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Miami Dolphins 2012 NFL Draft: Reacting to All 9 Draft Picks

Robert MaloneContributor IIIDecember 31, 2016

Miami Dolphins 2012 NFL Draft: Reacting to All 9 Draft Picks

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    Kicking off a new coaching era, nothing is more important than coming out and making a strong statement with a solid draft.  The Miami Dolphins had nine picks in this year's draft, and those nine had plenty to say.

    Some of these picks were great.  Others were a bit surprising.  Too many times during the draft the front office made you feel like they were more focused on fixing 2013 than 2012.  

    Regardless, a lot of new talents are joining the Dolphins this year.  Let's take a look at what they got, what they could have gotten, and how it all works together in the long run.

Ryan Tannehill

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    Drafted 8th overall in the first round.

    Whether you like this pick or you don't, the one thing that's crystal clear is Tannehill cannot start right away.  Every draft expert and analyst has dubbed him a project player, but the biggest debate is the expected time frame.

    Some have favorably made it a two- to three-year window.  If Tannehill comes out within three years and makes the Dolphins a competitor, then Miami made a great choice.  

    The issue and most bothersome thing about this pick was from something said by Todd McShay, who was one of Tannehill's biggest supporters before the draft.  According to McShay (here), Tannehill is a four- to five-year project before he's ready to be an "upper echelon starter."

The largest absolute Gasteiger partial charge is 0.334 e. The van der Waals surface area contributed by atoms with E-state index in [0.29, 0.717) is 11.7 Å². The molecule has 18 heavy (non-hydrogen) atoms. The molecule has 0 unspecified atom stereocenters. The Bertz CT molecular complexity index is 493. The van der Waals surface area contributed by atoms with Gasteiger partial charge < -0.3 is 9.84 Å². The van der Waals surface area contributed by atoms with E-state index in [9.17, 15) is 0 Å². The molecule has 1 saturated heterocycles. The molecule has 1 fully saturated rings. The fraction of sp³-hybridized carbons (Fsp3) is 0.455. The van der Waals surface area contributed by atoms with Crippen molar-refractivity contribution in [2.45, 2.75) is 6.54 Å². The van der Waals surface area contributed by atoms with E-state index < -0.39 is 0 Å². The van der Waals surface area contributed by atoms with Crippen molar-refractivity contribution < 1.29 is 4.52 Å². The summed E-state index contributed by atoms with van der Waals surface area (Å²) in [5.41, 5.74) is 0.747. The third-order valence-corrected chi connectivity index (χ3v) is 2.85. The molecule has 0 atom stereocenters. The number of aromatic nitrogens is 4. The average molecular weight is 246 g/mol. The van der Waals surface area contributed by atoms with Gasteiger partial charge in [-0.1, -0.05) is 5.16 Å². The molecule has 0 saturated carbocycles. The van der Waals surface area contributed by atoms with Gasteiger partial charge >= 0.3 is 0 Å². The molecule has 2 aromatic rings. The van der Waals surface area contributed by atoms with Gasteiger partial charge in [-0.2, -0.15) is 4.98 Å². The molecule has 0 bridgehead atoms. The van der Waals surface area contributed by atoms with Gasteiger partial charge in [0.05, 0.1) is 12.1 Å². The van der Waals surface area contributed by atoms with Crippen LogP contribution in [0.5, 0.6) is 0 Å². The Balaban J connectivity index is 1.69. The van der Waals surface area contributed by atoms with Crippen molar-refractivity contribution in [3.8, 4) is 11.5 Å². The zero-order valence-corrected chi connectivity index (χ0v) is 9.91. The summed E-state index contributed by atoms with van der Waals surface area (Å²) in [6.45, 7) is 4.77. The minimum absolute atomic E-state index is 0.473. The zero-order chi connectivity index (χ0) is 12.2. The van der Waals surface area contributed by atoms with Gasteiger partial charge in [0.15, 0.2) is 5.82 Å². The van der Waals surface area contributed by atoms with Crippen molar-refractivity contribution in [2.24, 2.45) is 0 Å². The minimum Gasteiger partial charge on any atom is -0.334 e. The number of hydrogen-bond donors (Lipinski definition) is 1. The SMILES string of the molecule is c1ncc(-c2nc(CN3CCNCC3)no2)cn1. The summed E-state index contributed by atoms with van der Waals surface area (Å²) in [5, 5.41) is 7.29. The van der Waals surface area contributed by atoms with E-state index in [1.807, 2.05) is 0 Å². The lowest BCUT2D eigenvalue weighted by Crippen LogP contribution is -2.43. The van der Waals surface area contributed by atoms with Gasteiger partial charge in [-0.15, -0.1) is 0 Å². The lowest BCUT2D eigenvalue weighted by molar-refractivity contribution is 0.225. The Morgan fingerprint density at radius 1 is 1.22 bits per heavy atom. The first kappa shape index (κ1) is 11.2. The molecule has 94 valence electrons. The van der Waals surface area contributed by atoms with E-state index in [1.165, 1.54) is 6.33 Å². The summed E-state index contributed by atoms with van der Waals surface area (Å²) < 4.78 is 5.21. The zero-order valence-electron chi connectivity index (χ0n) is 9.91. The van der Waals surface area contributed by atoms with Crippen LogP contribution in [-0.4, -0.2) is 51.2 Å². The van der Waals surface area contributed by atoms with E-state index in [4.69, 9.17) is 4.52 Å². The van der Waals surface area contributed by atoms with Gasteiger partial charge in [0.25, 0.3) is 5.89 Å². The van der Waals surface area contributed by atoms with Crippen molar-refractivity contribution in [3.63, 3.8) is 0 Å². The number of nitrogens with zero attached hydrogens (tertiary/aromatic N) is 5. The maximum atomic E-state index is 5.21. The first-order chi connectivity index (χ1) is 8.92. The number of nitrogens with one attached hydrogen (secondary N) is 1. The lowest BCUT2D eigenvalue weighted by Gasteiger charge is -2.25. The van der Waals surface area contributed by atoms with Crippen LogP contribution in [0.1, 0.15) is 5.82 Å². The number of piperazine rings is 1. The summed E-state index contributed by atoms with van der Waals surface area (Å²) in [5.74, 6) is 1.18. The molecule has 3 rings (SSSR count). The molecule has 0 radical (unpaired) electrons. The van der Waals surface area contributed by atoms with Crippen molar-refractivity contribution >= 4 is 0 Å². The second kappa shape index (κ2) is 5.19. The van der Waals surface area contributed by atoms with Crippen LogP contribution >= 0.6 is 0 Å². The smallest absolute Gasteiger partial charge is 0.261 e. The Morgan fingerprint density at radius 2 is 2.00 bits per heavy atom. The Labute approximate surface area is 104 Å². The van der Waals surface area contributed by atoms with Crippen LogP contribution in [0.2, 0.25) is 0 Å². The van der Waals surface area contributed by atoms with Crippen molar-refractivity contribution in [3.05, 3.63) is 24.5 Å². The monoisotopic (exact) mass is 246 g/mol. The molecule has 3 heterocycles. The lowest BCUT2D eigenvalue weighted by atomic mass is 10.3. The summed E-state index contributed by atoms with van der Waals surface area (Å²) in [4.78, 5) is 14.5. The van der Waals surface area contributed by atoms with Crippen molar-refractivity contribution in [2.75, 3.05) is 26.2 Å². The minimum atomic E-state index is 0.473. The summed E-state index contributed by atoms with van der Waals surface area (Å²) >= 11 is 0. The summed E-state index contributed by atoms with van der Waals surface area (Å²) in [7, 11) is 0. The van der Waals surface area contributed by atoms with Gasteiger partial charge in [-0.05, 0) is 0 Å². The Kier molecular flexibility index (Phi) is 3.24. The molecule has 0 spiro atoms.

Four to five years is a long time to wait for an eighth overall pick to develop, and it's highly doubtful Dolphins fans will wait that long if the losing persists.  If this team isn't winning with or without Tannehill within three years, it's hard to see Joe Philbin, Jeff Ireland or Mike Sherman (the biggest support case for drafting Tannehill in the first place) remaining a part of the Dolphins organization.  

    Tannehill's potential is through the roof, but the fanbase justifiably may not be patient long enough to see it through. 

Jonathan Martin

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    Drafted 42nd overall in the second round.

    This was an interesting draft pick.  Miami has Pro Bowl tackle Jake Long and just re-signed Lydon Murtha to play on the other side.  Even if you're not sold on Murtha, it still doesn't address Miami's biggest hole on the offensive line, which is at guard.

    The right guard position was so bad last season, the team got desperate enough to take Vernon Carey from his tackle spot and put him out of his comfort zone at guard.  Then, they signed the aged Marc Colombo to play tackle.  The line looked patch-worked, but patch-worked was better than when John Jerry played in at guard .